“I had half of mine broken and spent half the day … trying to put them back together,” Graham said, adding that some of his neighbors don’t have that option. “There’s a lady who lives a couple-three doors down who’s a widow who doesn’t get around very well,” he said. “I think it puts a terrible imposition on someone.” Dennis Weber, the Bureau of Street Services general superintendent, understands residents’ frustrations. But with a list of 340 locations that need sprinkler repairs, there’s only so much five plumbers can do. “There are many, many sprinklers that are broken,” he said. “If we had more plumbers we could probably do a quicker job.” But that doesn’t look likely any time soon. While sidewalk repairs are a property owner’s responsibility, city crews are responsible for fixing pathways damaged by city-owned trees. From 1978 to 2000, the city did not have a sidewalk-repair program. But in 2000, the mayor and City Council created one and budgeted $9million to repair 46miles of the most damaged sidewalks. The money available for sidewalk repairs has fluctuated annually since then, with $5.1million budgeted this year to repair 39miles of sidewalk. Much of that money is dedicated to a 50-50 program in which residents chip in with half the cost of sidewalk repair. But a tightening citywide budget means the Bureau of Street Services has to make do with the plumbers it has to fix the sprinklers that inevitably get broken by backhoes and root-trimming equipment during sidewalk repairs. City Councilman Tony Cardenas, who represents Graham’s area, said the sprinkler-repair wait is yet another frustration with the city’s massive backlog of sidewalk and infrastructure repairs. “It’s always a victory when a neighborhood sees a new sidewalk,” Cardenas said. “But the delays are frustrating enough without having to wait even longer for a sprinkler to be fixed.” email@example.com (213) 978-0390160Want local news?Sign up for the Localist and stay informed Something went wrong. Please try again.subscribeCongratulations! You’re all set! With the city facing an 80-year backlog, most homeowners would be happy to finally have their cracked and uneven sidewalks replaced. But some residents are grumbling because their lawn sprinklers get broken during the sidewalk project – and there’s an eight-week backlog for getting them fixed because the city has only five plumbers to do the work. Gary Graham learned about the sprinkler-repair backlog the hard way, when he returned last month to his Van Nuys home and found the moderately cracked sidewalk on Petit Street being repaired – and his lawn-irrigation system broken. Graham called about it, and he was told he could wait two months for a repair crew or fix the sprinklers himself.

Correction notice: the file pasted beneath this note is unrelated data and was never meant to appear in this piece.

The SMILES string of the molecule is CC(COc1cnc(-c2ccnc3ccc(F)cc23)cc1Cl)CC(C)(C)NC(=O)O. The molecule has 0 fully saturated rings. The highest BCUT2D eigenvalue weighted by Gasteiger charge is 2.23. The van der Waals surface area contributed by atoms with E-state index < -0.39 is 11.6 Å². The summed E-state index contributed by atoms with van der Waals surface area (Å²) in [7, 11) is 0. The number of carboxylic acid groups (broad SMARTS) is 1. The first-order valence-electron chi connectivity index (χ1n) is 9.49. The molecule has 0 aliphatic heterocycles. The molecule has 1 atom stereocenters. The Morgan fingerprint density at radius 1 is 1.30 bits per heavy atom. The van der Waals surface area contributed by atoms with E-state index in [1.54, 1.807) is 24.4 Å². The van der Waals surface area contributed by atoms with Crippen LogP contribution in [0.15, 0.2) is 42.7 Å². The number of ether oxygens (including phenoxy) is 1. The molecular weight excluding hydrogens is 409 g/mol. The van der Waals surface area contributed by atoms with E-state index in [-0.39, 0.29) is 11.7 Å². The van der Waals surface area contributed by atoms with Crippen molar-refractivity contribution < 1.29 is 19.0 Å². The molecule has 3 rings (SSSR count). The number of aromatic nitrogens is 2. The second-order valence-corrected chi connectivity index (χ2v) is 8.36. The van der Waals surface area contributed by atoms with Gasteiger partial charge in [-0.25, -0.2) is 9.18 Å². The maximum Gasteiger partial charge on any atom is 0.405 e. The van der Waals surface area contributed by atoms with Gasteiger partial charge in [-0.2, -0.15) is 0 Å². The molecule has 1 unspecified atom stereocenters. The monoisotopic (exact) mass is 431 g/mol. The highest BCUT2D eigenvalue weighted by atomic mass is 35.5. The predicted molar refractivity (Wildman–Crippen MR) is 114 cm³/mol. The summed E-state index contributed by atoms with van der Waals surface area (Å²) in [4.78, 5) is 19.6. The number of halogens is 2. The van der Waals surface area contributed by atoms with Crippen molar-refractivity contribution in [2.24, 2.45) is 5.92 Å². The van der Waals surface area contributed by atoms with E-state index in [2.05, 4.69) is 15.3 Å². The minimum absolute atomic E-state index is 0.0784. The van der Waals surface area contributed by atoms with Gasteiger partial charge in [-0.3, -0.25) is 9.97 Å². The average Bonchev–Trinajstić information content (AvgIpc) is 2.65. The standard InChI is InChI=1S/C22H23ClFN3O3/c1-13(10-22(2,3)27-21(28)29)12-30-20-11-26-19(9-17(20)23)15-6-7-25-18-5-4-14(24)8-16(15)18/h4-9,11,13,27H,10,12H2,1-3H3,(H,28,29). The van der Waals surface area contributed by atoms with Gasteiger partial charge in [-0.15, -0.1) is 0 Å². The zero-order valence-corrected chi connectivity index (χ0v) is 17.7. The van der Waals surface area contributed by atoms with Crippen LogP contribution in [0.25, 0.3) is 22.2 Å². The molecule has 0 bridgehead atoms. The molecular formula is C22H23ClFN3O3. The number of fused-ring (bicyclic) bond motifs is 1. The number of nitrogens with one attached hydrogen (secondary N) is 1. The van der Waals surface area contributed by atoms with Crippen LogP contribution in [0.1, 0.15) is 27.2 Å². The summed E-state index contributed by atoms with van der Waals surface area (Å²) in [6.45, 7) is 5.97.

Rev. Jamal Bryant addresses a panel at a domestic violence summit at Empowerment Temple on Sept. 30. (Photo by Roberto Alejandro)Eight panelists addressed the problem of domestic violence at a recent forum on the topic facilitated by the Rev. Jamal Bryant at his Empowerment Temple in West Baltimore. The group included representatives of the law enforcement, social work, spiritual, and mental health arenas, as well as male and female survivors and professed former abusers.Bryant spoke of the “woefully under-discussed . . . crime of domestic violence” early on, calling it an issue that was “very vital and very critical and very crucial for our community.”“So many times we can get riled up about a police officer, or someone of another ethnicity, but we become ‘Silence of the Lambs’ when it affects our own house,” he said. “But we’ve come to the place where we can no longer sweep it under the carpet, because now there’s a lump in the living room.”Bryant said he wanted the church to be at the forefront of the discussion on domestic violence in the Black community, and acknowledged that the church has been complicit in the problem, often advising survivors who stepped forward to simply “stay and pray through it.”The discussion ranged beyond intimate partner violence to address the broader problem of violence in the home.QueenAfi Gaston, a former abuser of male partners, spoke about the number of teenage girls living in homes where anger and verbal abuse are a norm. “We’ve also got teenage girls that are in households that are abusive, and they’re learning. In my household, my mother [and] my grandmother were strong, aggressive women, so I learned some behaviors there, verbal abuse…being No. 1…. We have to continue to work and identify all of the types of domestic violence,” said Gaston, who noted the connection between verbal and physical forms of violence.The focus of the event, however, remained on intimate partner violence, and local activist Mothyna James-Brightful spoke to everyone’s responsibility when it comes to instances of domestic violence, after being asked by Bryant what the responsibility of the church is when it becomes aware of such an instance.“Your responsibility is to act on what you’ve heard and what you know. Once you know it, you cannot un-know it,” said James-Brightful, who called on all parishioners to demand that domestic violence be a regular topic of discussion in their congregation, because the church acknowledges that this is a problem that almost certainly affects someone among firstname.lastname@example.org